It was not in the UN mandate to create states. Its General Assembly had neither the legal nor the legislative powers to impose such a resolution or to convey title of a territory, only to recommend resolutions. Moreover, General Assembly Resolution 181, which called for the partition of British-ruled Palestine into a Jewish state and an Arab state, never went to the Security Council for approval. Therefore it remained as a “recommendation”.
Implementing such an approval would have required military force, for there were 1 million Palestinians in the part of Palestine allocated to Zionists in the partition plan. Despite an attempt by the United States to propose that Palestine be placed under a temporary UN Trusteeship, plans and calls for a ceasefire fell on deaf ears.
With the Zionist goal so close, Jewish forces kept up their attacks on Palestinian villages to secure more than their portion of land allocated in the partition plan. Meanwhile, American Zionists lobbied hard for Harry Truman to be elected as President, so effectively that he caved to their demands and authorized recognition of Israel on May 14, 1948, the first nation to do so – a decision not shared by many of his high ranking advisors.
The British mandate ended the next day. Palestine was not only partitioned – it was destroyed.
Since then, the United Nations and other international organizations have failed to address Israel’s criminal actions and policies.
Before and after the birth of the Jewish state of Israel, Zionist leaders spoke with confidence about the ongoing process of settler colonialism, premised on occupation and the elimination of the native population. Quotes by Zionist leaders do not mince words.
From the founder of Revisionist Zionism, Zeev Jabotinsky: “Zionist colonization must either be terminated or carried out in defiance of the will of the native population”.
From Moshe Dayan, IDF Chief of Staff, Israeli Minister of Defence: “before their eyes, we turn into our homestead the land and villages in which they and their forefathers lived … We are a generation of settlers, and without the steel helmet and gun barrel, we shall not be able to plant a tree or build a house.”.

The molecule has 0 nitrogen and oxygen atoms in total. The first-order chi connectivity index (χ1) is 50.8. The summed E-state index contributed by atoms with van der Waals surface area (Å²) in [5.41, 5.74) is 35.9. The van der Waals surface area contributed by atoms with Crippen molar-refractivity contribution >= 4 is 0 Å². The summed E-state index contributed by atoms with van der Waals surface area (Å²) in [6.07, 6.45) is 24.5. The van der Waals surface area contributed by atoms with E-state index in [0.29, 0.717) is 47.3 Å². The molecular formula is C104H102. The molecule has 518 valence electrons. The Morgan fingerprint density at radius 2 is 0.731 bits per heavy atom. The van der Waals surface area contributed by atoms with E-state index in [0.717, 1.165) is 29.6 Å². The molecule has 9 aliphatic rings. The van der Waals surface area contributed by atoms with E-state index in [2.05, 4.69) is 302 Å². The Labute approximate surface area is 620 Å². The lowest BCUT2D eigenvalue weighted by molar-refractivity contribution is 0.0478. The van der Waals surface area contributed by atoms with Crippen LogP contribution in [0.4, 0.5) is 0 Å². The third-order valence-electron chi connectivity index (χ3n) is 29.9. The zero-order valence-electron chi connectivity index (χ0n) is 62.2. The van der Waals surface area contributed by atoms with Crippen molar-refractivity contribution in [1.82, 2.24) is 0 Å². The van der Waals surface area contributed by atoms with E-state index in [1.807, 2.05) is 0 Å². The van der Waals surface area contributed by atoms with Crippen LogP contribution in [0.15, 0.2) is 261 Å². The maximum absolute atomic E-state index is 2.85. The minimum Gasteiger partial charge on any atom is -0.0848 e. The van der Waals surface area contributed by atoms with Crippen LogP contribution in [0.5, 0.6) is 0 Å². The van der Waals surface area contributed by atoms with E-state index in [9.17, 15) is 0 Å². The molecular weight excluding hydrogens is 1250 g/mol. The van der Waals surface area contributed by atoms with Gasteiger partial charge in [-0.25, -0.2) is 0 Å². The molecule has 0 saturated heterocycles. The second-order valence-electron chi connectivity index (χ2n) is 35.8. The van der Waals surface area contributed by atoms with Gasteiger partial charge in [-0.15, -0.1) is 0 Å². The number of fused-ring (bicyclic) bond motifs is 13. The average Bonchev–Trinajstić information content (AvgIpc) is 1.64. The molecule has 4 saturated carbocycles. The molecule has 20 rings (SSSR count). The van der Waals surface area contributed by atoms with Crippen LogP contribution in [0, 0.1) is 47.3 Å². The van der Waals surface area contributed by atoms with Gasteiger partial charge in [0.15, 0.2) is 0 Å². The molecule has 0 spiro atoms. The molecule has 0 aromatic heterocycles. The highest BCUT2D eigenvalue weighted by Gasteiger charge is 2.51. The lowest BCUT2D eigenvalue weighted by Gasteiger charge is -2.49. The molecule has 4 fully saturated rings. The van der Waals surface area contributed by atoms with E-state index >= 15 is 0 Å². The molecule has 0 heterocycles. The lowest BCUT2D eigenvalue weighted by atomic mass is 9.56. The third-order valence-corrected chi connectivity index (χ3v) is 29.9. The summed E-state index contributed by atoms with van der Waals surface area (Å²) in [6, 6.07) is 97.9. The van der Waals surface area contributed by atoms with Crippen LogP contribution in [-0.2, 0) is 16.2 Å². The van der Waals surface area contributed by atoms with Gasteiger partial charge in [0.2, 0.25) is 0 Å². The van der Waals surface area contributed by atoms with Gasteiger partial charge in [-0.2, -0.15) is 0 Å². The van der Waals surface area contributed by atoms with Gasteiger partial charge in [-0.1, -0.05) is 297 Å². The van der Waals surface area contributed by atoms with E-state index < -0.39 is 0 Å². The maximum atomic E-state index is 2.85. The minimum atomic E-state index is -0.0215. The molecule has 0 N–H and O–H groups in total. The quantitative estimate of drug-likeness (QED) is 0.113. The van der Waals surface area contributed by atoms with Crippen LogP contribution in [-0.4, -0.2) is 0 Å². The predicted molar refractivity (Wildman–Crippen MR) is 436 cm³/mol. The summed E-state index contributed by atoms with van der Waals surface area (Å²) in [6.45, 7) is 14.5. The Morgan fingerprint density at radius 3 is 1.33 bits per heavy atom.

From the Director of the Jewish National Fund, Yosef Weitz: “It is clear that there is no room for both peoples together in this country. There is no other way than to transfer the Arabs from here to neighboring countries – all of them. Not one village, not one tribe, should be left!”
The word “transfer” was and continues to be Zionism’s euphemism for ethnic cleansing. Such strong statements make it crystal clear that from its beginnings, the leaders of the new state of Israel planned to rid their homeland of Arabs.
Why I must speak up for Palestinian human rights
I cannot in good conscience stay silent about the behavior of a country I was led to believe was the most wonderful thing to happen to Jewish people.
This conflict continues, with the continuation of the military occupation of the West Bank, strict enforcement of legal status for Palestinians in East Jerusalem, and the blockade of Gaza. For most Israelis, life is good … while only a short distance away, a people long for freedom.
Imagine if any of us had to deal with daily serious human rights abuses perpetrated on us, authorized by law, and enforced by 18-year-old soldiers with a gun. Shocking numbers tell the story of Palestinian losses and their daily struggles since the military occupation began in 1967: 48,000+ homes and structures demolished; over a million olive trees uprooted; 100,000 detained without trial; 500+checkpoints and obstacles controlled by a soldier’s arbitrary decision; 600,000 Israeli settlers living in 130 government-approved settlements on occupied Palestinian land, and 100 unofficial ones, all in defiant violation of international law.
From British journalist Jonathan Cook living in Bethlehem: “Israel is not defending its borders but the walls of cages it has built to safeguard the continuing theft of Palestinian land and preserve Jewish privilege. In the West Bank, the prison contracts by the day as Jewish settlers and the Israeli army steal more land. In Gaza’s case, the prison cannot be shrunk any smaller.”
How heartbreaking it must be for Israeli peace and justice activists to acknowledge their country’s racist and cruel nature. Here in Canada, those of us aware of Israel’s absolute military control over the lives of Palestinians are exasperated that so many Jews and elected politicians continue to make excuses that justify Israeli atrocities, conflating criticism of Israeli government policies with anti-semitism. I am not alone in noticing that continual support for blatant Zionist bullying could actually create a resurgence of anti-semitism.